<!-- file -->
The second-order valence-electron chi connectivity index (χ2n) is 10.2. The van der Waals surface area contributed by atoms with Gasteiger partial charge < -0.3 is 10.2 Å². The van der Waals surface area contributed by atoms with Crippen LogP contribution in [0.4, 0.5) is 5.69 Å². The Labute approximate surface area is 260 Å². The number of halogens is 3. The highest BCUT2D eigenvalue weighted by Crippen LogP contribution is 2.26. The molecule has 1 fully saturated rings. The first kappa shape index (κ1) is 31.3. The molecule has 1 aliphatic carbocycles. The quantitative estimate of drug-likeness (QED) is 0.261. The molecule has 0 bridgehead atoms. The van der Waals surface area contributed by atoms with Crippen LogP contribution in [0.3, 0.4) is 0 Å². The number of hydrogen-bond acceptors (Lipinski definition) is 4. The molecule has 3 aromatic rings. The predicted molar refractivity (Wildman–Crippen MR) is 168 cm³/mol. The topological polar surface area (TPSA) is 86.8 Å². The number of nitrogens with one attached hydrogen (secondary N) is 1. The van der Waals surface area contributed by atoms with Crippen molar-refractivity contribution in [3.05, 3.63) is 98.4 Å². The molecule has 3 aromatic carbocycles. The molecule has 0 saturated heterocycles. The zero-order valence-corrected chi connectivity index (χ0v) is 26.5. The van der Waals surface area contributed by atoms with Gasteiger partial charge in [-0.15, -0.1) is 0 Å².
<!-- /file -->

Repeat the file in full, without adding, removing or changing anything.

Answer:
The second-order valence-electron chi connectivity index (χ2n) is 10.2. The van der Waals surface area contributed by atoms with Gasteiger partial charge < -0.3 is 10.2 Å². The van der Waals surface area contributed by atoms with Crippen LogP contribution in [0.4, 0.5) is 5.69 Å². The Labute approximate surface area is 260 Å². The number of halogens is 3. The highest BCUT2D eigenvalue weighted by Crippen LogP contribution is 2.26. The molecule has 1 fully saturated rings. The first kappa shape index (κ1) is 31.3. The molecule has 1 aliphatic carbocycles. The quantitative estimate of drug-likeness (QED) is 0.261. The molecule has 0 bridgehead atoms. The van der Waals surface area contributed by atoms with Crippen LogP contribution in [0.3, 0.4) is 0 Å². The number of hydrogen-bond acceptors (Lipinski definition) is 4. The molecule has 3 aromatic rings. The predicted molar refractivity (Wildman–Crippen MR) is 168 cm³/mol. The topological polar surface area (TPSA) is 86.8 Å². The number of nitrogens with one attached hydrogen (secondary N) is 1. The van der Waals surface area contributed by atoms with Crippen molar-refractivity contribution in [3.05, 3.63) is 98.4 Å². The molecule has 3 aromatic carbocycles. The molecule has 0 saturated heterocycles. The zero-order valence-corrected chi connectivity index (χ0v) is 26.5. The van der Waals surface area contributed by atoms with Gasteiger partial charge in [-0.15, -0.1) is 0 Å².